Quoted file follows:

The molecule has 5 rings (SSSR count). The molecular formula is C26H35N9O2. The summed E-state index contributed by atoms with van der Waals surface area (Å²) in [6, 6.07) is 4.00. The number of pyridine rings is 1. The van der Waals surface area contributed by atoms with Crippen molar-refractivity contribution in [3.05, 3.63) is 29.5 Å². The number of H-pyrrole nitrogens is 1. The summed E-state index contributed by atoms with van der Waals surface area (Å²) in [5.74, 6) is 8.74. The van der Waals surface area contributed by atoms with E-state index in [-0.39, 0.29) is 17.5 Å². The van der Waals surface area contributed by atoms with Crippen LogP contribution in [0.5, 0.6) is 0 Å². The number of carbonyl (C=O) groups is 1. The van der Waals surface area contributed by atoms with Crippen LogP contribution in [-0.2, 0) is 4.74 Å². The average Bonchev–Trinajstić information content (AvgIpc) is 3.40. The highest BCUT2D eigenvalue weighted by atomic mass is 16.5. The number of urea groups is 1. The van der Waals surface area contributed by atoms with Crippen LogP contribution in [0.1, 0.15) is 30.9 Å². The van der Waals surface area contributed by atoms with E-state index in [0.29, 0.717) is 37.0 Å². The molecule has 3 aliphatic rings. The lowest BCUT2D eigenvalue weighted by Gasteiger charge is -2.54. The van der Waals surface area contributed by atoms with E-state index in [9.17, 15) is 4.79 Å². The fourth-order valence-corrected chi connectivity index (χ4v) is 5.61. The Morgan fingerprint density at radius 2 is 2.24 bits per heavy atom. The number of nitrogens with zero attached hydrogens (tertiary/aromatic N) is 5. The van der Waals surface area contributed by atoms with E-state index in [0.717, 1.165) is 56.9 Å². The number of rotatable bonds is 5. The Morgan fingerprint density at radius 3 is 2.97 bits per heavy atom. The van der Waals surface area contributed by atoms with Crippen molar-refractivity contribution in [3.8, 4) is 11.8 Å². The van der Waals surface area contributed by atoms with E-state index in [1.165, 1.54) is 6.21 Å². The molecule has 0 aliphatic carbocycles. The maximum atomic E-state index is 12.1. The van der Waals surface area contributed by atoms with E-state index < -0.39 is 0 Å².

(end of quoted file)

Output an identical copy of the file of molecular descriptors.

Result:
The molecule has 5 rings (SSSR count). The molecular formula is C26H35N9O2. The summed E-state index contributed by atoms with van der Waals surface area (Å²) in [6, 6.07) is 4.00. The number of pyridine rings is 1. The van der Waals surface area contributed by atoms with Crippen molar-refractivity contribution in [3.05, 3.63) is 29.5 Å². The number of H-pyrrole nitrogens is 1. The summed E-state index contributed by atoms with van der Waals surface area (Å²) in [5.74, 6) is 8.74. The van der Waals surface area contributed by atoms with E-state index in [-0.39, 0.29) is 17.5 Å². The van der Waals surface area contributed by atoms with Crippen LogP contribution in [0.5, 0.6) is 0 Å². The number of carbonyl (C=O) groups is 1. The van der Waals surface area contributed by atoms with Crippen LogP contribution in [-0.2, 0) is 4.74 Å². The average Bonchev–Trinajstić information content (AvgIpc) is 3.40. The highest BCUT2D eigenvalue weighted by atomic mass is 16.5. The number of urea groups is 1. The van der Waals surface area contributed by atoms with Crippen LogP contribution in [0.1, 0.15) is 30.9 Å². The van der Waals surface area contributed by atoms with E-state index in [0.29, 0.717) is 37.0 Å². The molecule has 3 aliphatic rings. The lowest BCUT2D eigenvalue weighted by Gasteiger charge is -2.54. The van der Waals surface area contributed by atoms with E-state index in [9.17, 15) is 4.79 Å². The fourth-order valence-corrected chi connectivity index (χ4v) is 5.61. The Morgan fingerprint density at radius 2 is 2.24 bits per heavy atom. The number of nitrogens with zero attached hydrogens (tertiary/aromatic N) is 5. The van der Waals surface area contributed by atoms with E-state index in [0.717, 1.165) is 56.9 Å². The number of rotatable bonds is 5. The Morgan fingerprint density at radius 3 is 2.97 bits per heavy atom. The van der Waals surface area contributed by atoms with Crippen molar-refractivity contribution in [3.8, 4) is 11.8 Å². The van der Waals surface area contributed by atoms with E-state index in [1.165, 1.54) is 6.21 Å². The molecule has 0 aliphatic carbocycles. The maximum atomic E-state index is 12.1. The van der Waals surface area contributed by atoms with E-state index < -0.39 is 0 Å².